Hayashi joined the faculty of Cleveland State University as Assistant Professor of Photography in 1982, and became a full professor in 1996. During her tenure at CSU, she received numerous awards, including an Arts Midwest, NEA fellowship in 1987, a Civil Liberties Educational Fund research fellowship in 1997, a Fulbright Grant in 2003, and Individual Artist Fellowships from the Ohio Arts Council on three different occasions. She was awarded the Cleveland Arts Prize for Visual Arts in 1994.
Masumi Hayashi is perhaps best known for creating striking panoramic photocollages, using smaller color photographs (typically 4-by-6-inch prints) like tiles in a mosaic. Many of these large panoramic pieces involve more than one hundred smaller photographic prints; the rotational scope of the assembled collage can be 360 degrees or even 540 degrees. Much of her work explores socially uncomfortable spaces, including prisons, relocation camps, and Superfund cleanup sites. Later in her career, her artwork reflected a deep interest in sacred sites, and she traveled several times to India and other places in Asia, to photograph spiritually significant spaces.
On August 17, 2006, Masumi Hayashi and her neighbor, the 51-year-old artist and sculptor John Jackson were shot to death by Jacob Cifelli, a 29-year-old neighbor in their apartment building on Detroit Avenue in Cleveland's Detroit-Shoreway neighborhood, after she had complained to Cifelli about his loud music, which she had endured, and complained about, for months. Jackson (who also worked as a maintenance man at the apartment complex) was slain while attempting to assist Hayashi after she was shot. Cefili received a life sentence for the murders. She is survived by a son, Dean Keesey of Oakland; a daughter, Lisa Takata; a brother, Seigo; and four sisters: Connie, Amy, Nancy, and Joanne.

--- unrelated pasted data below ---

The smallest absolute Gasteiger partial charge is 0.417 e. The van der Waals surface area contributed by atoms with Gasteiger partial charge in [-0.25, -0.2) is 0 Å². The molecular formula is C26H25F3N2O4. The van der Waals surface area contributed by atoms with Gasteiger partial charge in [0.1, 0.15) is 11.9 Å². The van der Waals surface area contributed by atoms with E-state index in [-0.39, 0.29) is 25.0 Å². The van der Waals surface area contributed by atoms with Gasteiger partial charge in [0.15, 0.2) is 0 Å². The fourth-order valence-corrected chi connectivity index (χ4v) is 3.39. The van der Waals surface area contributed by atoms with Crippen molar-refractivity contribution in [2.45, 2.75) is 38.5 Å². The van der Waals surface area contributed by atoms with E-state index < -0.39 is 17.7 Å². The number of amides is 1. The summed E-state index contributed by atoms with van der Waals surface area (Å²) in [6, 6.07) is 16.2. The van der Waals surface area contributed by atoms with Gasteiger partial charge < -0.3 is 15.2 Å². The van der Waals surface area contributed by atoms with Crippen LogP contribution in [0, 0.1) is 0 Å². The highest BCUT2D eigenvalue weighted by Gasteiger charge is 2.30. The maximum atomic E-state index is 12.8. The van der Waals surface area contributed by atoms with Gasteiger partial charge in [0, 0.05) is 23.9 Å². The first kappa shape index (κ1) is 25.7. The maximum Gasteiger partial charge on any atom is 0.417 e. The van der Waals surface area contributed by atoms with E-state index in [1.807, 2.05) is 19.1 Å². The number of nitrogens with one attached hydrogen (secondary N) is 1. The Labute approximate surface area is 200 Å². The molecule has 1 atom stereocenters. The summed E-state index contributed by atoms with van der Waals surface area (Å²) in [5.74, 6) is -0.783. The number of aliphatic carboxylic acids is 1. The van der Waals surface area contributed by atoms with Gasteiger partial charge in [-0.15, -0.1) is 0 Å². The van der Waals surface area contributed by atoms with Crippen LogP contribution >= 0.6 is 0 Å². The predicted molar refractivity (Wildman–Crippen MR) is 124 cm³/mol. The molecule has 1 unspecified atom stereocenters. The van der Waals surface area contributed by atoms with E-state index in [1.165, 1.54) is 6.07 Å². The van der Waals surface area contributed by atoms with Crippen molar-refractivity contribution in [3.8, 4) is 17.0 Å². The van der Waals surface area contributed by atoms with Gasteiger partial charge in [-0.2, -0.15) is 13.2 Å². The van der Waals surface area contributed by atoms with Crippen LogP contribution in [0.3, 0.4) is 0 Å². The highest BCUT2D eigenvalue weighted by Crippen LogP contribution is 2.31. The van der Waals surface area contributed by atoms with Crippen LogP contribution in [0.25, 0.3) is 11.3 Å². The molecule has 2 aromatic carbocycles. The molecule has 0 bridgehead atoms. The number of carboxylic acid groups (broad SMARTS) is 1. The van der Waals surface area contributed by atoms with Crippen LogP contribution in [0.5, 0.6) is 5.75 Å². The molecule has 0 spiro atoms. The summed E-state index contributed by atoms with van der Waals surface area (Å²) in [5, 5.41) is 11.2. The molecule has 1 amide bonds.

- "The Masumi Hayashi Museum". Retrieved March 7, 2015.
- Litt, Steven (November 30, 2007). "Fr!day, Your Go Guide for the Week". The Plain Dealer.
- Exhibit catalogue, Place and Vision: The Artistic Legacy of Masumi Hayashi, Curated by Michael Gentile, The Galleries at CSU (Cleveland State University), 2015, OCLC 951745451.
- "Masumi Hayashi, Photographer, 1945–2006". Cleveland Arts Prize. Retrieved March 7, 2015.
- Braken Sparks, Amy (October 2007). "Masumi Memories". Cleveland Magazine. Retrieved March 7, 2015.
- Baird, Gabriel; Guevara, Damian (August 19, 2006). "Accomplished artists mourned". The Plain Dealer.
- Thurber, Jon (August 20, 2006). "Masumi Hayashi, 60; Photographer Was Known for Profound Panoramic Collages". Los Angeles Times. Retrieved March 7, 2015.
- Nichols, Jim (April 30, 2007). "Man sentenced to life in prison for double murder". The Plain Dealer. Cleveland, Ohio. Retrieved March 7, 2015.
- Arthur Hansen, "Gila River Relocation Center" in Rick Noguchi, ed. Transforming Barbed Wire: The incarceration of Japanese Americans in Arizona during World War II (Phoenix, AZ: Arizona Humanities Council, 1997) 7-9.
- Masumi Hayashi, Panoramic Photo Collages 1976-2006, introductory essay by Barbara Tannenbaum, Radius Books, Santa Fe, NM, 2017, ISBN 9781942185208.